Ever wanted to learn how to hunt deer but have no experience and really don't know where to look? Here's everything you need to know to get started.
The wild pawpaw. Asimina triloba. Largest North American fruit. One with as many aliases as Billy the Kid — Bandango, Indiana Banana, Poor Man’s Banana, or simply Paw Paw.
An indescribable cross between banana, mango, pineapple, and whatever fruitarian delicacy you might not be able to imagine. The thing forager dreams are made of. My nemesis.
Pine needles purportedly have three to five times more vitamin C than an orange, depending on what source you read.
Regardless of the exact vitamin C content, we know that pine needle tea has enough to treat scurvy.
The term "chickweed" most notably describes Common Chickweed (Stellaria media), although there are several other chickweeds, all in the genus Stellaria.
Common Chickweed is a cool weather plant native to Europe that has widely naturalized in the United States and throughout the world. It’s often found in lawns and other areas of shady, moist soil.
Depending on climate, chickweed normally appears during the cooler temperatures of fall and dies back in the late spring or early summer heat. It thrives between 53° and 68°F.
Ready for a new foraging cookbook? Acorns & Cattails: A Modern Foraging Cookbook of Forest, Farm & Field is a real wild foodie's treasure. I've been thumbing through it for a week or so and it's got me champing at the bit to try some new recipes. Rob Connoley, the author, is a James Beard semi-finalist for Best Chef-Southwest--his book was born of a deep passion for making good food along with a lot of sweat and blood.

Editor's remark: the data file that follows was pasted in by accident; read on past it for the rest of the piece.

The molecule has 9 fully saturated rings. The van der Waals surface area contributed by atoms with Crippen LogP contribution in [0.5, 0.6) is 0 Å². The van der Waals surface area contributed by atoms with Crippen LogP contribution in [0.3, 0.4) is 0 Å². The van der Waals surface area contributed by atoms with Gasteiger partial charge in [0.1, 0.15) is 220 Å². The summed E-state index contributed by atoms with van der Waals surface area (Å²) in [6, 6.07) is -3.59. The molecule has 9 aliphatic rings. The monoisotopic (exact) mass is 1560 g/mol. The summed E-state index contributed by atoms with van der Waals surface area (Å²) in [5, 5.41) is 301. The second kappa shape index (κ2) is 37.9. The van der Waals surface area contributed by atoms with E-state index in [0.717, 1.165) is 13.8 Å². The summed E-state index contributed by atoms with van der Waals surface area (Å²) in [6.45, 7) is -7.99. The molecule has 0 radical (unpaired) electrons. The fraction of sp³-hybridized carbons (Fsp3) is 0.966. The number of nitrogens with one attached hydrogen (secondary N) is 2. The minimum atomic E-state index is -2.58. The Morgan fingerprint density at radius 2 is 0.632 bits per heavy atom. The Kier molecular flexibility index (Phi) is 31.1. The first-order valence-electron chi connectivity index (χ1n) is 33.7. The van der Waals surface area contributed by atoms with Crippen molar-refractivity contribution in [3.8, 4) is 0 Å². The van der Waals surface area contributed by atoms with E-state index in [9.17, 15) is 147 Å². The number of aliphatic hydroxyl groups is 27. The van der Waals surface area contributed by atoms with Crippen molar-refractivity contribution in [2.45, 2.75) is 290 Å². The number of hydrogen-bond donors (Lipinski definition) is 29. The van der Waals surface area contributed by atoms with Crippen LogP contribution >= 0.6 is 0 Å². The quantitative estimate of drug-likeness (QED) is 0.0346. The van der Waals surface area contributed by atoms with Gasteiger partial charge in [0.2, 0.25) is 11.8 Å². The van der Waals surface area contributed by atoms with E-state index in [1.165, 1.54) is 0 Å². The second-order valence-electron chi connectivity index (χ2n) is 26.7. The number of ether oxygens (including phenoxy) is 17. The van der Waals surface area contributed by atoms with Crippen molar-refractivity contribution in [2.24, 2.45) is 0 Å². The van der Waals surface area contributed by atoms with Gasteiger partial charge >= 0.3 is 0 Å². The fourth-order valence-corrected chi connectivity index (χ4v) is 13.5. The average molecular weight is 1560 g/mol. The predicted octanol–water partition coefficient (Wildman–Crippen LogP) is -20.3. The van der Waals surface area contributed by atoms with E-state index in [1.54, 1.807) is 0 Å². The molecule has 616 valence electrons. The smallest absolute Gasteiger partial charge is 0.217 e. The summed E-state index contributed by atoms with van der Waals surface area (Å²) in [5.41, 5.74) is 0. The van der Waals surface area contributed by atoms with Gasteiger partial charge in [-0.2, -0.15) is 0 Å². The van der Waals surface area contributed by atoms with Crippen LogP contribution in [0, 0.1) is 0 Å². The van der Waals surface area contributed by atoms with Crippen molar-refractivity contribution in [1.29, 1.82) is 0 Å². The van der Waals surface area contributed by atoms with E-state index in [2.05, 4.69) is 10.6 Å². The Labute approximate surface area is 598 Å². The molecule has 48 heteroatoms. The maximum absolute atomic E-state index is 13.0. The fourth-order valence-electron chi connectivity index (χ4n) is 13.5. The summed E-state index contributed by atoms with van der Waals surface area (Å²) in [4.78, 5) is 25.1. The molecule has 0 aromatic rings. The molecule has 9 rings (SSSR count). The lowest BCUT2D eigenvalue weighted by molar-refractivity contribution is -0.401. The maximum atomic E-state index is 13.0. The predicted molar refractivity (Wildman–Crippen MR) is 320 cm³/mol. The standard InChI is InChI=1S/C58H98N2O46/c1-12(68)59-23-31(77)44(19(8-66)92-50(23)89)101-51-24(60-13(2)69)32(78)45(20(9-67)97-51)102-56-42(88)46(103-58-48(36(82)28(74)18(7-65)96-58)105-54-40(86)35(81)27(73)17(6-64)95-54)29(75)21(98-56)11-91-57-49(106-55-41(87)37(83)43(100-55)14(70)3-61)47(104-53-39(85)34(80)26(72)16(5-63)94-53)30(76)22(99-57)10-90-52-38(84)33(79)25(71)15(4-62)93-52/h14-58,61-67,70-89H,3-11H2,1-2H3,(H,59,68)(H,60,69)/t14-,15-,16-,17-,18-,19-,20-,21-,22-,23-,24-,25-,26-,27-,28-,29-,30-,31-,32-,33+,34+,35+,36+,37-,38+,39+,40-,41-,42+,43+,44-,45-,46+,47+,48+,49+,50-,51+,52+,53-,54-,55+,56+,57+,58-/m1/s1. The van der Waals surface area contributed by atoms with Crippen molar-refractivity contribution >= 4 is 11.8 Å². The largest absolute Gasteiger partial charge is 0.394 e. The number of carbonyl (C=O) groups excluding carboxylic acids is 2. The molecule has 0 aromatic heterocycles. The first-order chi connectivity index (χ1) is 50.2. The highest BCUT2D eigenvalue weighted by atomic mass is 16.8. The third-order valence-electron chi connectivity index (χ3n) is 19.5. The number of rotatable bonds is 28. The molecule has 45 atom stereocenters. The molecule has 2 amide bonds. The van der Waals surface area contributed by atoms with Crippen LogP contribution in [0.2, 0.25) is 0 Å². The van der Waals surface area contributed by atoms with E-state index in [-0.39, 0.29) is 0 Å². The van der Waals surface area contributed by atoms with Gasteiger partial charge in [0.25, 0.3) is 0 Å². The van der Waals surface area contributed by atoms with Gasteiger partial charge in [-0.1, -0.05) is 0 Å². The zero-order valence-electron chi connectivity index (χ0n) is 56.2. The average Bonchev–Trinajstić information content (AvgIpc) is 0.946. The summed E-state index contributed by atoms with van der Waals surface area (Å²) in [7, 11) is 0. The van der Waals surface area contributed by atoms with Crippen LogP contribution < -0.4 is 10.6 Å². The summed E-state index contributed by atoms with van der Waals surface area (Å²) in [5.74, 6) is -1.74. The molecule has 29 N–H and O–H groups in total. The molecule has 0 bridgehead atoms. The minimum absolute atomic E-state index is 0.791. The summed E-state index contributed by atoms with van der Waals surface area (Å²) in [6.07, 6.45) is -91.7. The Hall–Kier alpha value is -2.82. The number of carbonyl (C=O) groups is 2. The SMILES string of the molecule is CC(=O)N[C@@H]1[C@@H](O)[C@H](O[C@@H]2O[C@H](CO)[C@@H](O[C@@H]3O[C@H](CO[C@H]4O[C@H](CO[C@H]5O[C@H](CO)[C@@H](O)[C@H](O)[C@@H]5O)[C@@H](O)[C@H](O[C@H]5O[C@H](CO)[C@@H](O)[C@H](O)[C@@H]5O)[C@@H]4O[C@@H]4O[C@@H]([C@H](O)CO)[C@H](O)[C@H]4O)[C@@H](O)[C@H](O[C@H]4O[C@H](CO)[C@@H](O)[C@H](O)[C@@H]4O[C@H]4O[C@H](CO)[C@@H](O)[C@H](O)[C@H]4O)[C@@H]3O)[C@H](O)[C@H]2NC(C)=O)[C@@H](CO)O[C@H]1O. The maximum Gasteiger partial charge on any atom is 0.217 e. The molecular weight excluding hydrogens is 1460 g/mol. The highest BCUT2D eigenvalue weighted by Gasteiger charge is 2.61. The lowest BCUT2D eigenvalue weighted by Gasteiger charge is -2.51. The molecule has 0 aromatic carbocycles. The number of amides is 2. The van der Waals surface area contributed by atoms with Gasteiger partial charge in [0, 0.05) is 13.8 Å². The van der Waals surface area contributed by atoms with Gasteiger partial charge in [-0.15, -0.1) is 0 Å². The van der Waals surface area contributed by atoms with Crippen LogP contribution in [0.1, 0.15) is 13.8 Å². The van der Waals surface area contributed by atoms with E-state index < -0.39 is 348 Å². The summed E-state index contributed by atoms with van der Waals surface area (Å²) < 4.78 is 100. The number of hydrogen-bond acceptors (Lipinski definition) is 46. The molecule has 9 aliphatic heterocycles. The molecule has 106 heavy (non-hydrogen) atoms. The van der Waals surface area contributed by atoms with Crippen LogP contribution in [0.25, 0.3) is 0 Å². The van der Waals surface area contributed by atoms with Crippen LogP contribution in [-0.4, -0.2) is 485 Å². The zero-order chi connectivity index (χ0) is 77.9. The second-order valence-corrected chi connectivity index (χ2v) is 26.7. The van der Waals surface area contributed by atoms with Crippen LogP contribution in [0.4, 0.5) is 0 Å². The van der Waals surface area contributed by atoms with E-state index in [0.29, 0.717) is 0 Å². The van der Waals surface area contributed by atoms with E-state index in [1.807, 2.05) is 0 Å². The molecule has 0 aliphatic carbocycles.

Learning about edible wild plants has allowed me to see the natural world from different, unique perspective. I love meeting new plants and I've always held a deep appreciation for their beauty, but the context of "usefulness" makes them so much more fascinating. It's exciting for me to discover that a plant I've known for years--Devil's walkingstick for instance--happens to be edible. It's like getting a more intimate glimpse of an old friend.
Foraging edible wildflowers is probably one of the more fun aspects of eating wild food and it's a great introduction, especially for kids. Flowers are a lot easier to see than wild greens so foraging them can be a simpler task. Some are sweet, some spicy, and some almost tasteless, but wild edible flowers are perfect for adding color to salads and other foods.
Warm March wind, flowering redbuds, and the greening of the lawn: all suggestions of spring. Early spring is when some of the most prolific, most accessible wild edibles make their first appearances of the year. It's when edible plants are at their tenderest and tastiest. And your own backyard might just be the most convenient and most productive place you'll find to forage this time of year. Here are a few of the more common edible weeds that are likely lurking in your yard and garden.